Peony Dr. Alexander Fleming, Pink Peony Flowers (Paeonia lactiflora)Some of the largest and most beautiful perennial flowering plants are peonies (Paeonia). They don’t require a lot of tending, but their fluffy blooms do like full sun or partial shade. When planting near other flowers, they do best next to roses and irises. Plus, deer usually don’t like the taste of peonies.

8. Lavender

Light Pink and Purple Lavender Plants Near a White Picket Fence (Lavandula)The lovely purple, pink or white blooms of lavender (Lavandula) are an excellent addition to any garden. Like peonies, lavender is another perennial. Plant it in the ground or containers. Deer don’t like to eat lavender plants because of their fragrance. Their neat forms are easy to grow, but they prefer full sun and plenty of air circulation.

9. Anise Hyssop

Purple Flowering Anise Hyssop (Agastache foeniculum)Anise hyssop (Agastache) is another ideal perennial plant. The erect shoots have fuzzy lavender blue spikes at the tops, and on average, they’ll grow three to five feet tall, making them great for borders. Their flowers also attract hummingbirds, butterflies and bees. Even humans can eat them. Deer avoid eating anise hyssop plants because of their strong, licorice scent.

10. Daffodil

Yellow Daffodils by the Water (Narcissus)Finally, there are daffodils (Narcissus). These reliable perennials are often the first to bloom every spring. Their cheerful flowers can grow almost anywhere, and their straight and orderly leaves frame the blooms nicely. They’ll do well with full sun or partial shade. Daffodils are toxic to deer, so they won’t eat them.

If your deer problem is severe, plant these 10 plants in a pseudo-perimeter around the deer-alluring plants in your garden. The strong scent of these “deer deterrents” will disguise the others and leave deer uninterested in pursuing your garden for food.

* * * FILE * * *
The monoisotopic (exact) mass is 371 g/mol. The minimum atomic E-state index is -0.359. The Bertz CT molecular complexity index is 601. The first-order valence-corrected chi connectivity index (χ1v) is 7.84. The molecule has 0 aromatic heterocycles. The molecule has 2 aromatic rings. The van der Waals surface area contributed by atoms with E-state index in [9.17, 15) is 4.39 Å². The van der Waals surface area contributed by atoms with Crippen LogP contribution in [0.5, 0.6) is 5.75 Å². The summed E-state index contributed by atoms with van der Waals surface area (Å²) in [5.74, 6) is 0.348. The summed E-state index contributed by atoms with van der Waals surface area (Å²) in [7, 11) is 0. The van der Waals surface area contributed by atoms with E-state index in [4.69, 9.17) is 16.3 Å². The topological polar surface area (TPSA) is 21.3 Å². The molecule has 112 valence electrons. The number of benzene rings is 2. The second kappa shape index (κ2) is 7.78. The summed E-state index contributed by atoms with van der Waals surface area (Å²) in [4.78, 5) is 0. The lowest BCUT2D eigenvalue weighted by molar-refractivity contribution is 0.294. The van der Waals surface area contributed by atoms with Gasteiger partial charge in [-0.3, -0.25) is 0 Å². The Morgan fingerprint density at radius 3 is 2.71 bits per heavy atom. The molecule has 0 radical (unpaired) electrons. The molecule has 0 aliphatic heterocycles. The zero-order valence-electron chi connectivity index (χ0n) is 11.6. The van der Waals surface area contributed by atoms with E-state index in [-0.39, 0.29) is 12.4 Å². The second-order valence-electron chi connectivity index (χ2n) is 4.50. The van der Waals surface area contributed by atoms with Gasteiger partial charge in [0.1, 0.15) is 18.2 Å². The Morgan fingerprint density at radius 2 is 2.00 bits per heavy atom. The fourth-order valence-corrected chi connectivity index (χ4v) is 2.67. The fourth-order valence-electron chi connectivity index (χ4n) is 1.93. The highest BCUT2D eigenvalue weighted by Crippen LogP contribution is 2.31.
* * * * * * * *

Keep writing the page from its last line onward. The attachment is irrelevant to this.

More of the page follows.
Looking for more ways to stop deer? Check out 5 easy ways to deter deer from your garden.


  1. Dee

    The deer ate most if ny Vincas

    • My Garden Life

      Hi Dee,
      So sorry to hear about your vinca. Unfortunately, very few plants (if any) are really safe if deer get hungry enough. We have a few more plant suggestions in our article, Stop Uninvited Guests…Deer. Perhaps you could try one of the plants listed there as a replacement.

      • R Tucker

        They don’t eat my marigolds

        • My Garden Life

          Thanks for sharing this Roger! You are correct, deer usually avoid eating marigolds, most likely due to the plant and flower’s strong scent that deer apparently find unappealing.

  2. Louise Matz

    The deer never touched my astilbe & I had a group of 12.

    • My Garden Life

      Thanks for letting us know, Louise! Sounds like astilbe is another great option for anyone looking for deer-resistant plants.

    • Randy Thorpe

      Deer haven’t touched my astilbes but are nibbling at the heucheras.

      • My Garden Life

        Hi Randy,
        Astilbe and Heuchera are typically not favored by deer, but your comment reminds us that a hungry deer may sample many plants! Thanks for sharing your helpful information.